Jessica Bennett for Better Homes & Gardens on the best ways to use colors in open-concept rooms.
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Make open-concept spaces feel cozy and connected with these clever color tricks.
While some prefer a unique color scheme for each space, creating a cohesive palette that stretches across rooms can help give your home a more intentional look. Linking rooms with color can also encourage better flow between spaces that are separated by closing doors. And if you can see from one room into another, such as in open floor plans or combined entry and living areas, the color relationship between those rooms affects whether your living spaces feel harmonious. Using unrelated colors in adjoining rooms can make the house feel like a disjointed series of spaces, while colors that relate to each other draw the eye from one room to the next and create visual continuity. Follow these tips to create a whole-house color scheme that blends seamlessly from one room to the next.
1. Create Flow with Color
In a house with an open floor plan or one in which rooms connect through wide openings, it’s even more important to choose colors that relate to each other. In this situation, the challenge is to give each room its own identity according to its function and still achieve a feeling of unity. Repeating similar colors or materials in small details, such as window treatments, fabrics, or wall decor, can help form a subtle link between spaces for an overall cohesive look.
2. Use a Thread of Color Between Rooms
To give each room its own color personality while ensuring a united look, try using a single hue as a theme that runs throughout. This trick works even if you love using lots of varied colors. Just choose one color, such as white or a versatile shade like navy, that appears in the color schemes of each room. Consider choosing woodwork as your unifying element and repeat the same color or finish on baseboards, door and window frames, and molding at the ceiling.
You also can achieve a feeling of continuity by limiting your palette to two or three colors that you use in different amounts and applications throughout the house. Each color can be used in different values and intensities to produce a wide range of effects. For example, paint your lower kitchen cabinets a dark stormy gray, then choose a lighter shade of gray for the adjoining living room’s walls.
3. Define Connected Spaces with Color
Open floor plans, whether in a suburban home, a condominium, or an apartment, allow architects to maximize the feeling of space without increasing square footage. But that doesn’t mean you have to paint all of the connecting spaces one color. Give each area its own personality by choosing two or three colors that work well together and use them in varying amounts (such as on walls, furniture, and accessories) from room to room.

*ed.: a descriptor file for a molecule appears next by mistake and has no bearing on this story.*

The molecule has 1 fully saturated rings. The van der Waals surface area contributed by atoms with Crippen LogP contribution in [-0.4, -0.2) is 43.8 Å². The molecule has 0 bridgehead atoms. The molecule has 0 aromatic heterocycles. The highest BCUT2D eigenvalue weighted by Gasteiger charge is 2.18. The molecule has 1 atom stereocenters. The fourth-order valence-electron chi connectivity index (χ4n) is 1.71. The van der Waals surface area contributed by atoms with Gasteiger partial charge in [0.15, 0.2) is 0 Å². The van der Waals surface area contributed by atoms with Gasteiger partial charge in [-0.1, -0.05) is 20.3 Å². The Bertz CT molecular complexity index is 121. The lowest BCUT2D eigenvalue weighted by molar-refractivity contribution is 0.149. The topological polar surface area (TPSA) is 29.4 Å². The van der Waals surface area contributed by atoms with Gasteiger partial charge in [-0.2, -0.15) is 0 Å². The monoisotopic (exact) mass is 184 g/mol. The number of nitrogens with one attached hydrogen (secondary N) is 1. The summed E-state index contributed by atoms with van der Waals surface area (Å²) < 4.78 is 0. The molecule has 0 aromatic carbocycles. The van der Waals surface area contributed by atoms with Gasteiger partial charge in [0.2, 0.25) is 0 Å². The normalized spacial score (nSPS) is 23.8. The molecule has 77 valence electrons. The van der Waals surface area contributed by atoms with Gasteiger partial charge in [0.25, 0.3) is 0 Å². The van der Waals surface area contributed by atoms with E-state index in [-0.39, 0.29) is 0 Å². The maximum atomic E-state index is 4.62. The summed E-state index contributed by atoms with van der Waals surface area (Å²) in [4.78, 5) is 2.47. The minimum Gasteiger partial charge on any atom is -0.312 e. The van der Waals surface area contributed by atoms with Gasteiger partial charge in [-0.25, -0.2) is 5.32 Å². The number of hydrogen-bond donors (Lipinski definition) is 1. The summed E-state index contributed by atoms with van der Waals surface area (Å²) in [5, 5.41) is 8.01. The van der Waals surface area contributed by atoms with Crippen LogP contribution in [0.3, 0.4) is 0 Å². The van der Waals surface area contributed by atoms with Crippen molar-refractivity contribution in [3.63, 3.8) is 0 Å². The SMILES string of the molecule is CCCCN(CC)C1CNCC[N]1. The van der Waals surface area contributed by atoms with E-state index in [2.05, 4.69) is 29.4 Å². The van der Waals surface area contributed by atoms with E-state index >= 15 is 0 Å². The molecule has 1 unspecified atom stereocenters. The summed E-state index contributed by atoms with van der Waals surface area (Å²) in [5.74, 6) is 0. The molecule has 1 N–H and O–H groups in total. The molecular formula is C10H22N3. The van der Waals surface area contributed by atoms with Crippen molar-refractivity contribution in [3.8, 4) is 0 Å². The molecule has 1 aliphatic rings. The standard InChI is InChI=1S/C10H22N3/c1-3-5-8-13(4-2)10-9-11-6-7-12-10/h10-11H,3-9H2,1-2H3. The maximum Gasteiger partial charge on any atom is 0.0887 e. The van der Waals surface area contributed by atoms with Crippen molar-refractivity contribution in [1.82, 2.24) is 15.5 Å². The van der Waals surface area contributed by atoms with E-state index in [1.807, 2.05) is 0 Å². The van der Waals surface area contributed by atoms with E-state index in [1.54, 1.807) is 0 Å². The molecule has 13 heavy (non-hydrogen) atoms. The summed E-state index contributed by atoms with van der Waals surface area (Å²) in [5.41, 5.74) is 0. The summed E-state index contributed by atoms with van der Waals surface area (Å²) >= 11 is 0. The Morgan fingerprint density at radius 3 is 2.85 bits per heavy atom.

4. Connect Rooms with Flooring and Rugs
You can connect adjoining rooms painted in strongly contrasting colors by using flooring or area rugs that include both colors. For example, lay down a multi-color patterned runner in a hallway to bring the gap between a neutral space and a more colorful one. Remember that the wall and rug colors don’t have to match exactly; one can be slightly darker or lighter than the other, and the eye will still perceive them as closely related.
5. Unify Colors with Trim
Painting all of the trim throughout the house the same shade of white is a simple way to create a sense of flow from room to room. White trim ensures that these spaces look connected and reinforces the effect with subliminal cues that make people feel anchored as they move through your house. Because there are so many shades of white, however, it’s best to select wall colors first, then choose a white that works with all of them. A bright pure white, for example, will contrast crisply with bold colors and harmonize with softer ones.
Other Color Tips for a Cohesive Color Scheme
As you select colors for each room of your house, keep in mind that light changes the appearance of any given color. If you take the same can of yellow paint and apply it to two rooms, one that receives little natural light and another that’s flooded with sunshine, it will look like two different colors.
To achieve a feeling of continuity and still give each room a subtly different feeling, use this effect to your advantage. Choose two closely related hues (such as adjacent shades on a paint strip) and apply the lighter one to the sunniest space, which will help imbue it with a sunny feeling all day long. This strategy works particularly well for L-shape rooms, where one leg of the L is the living area and the other is the dining area.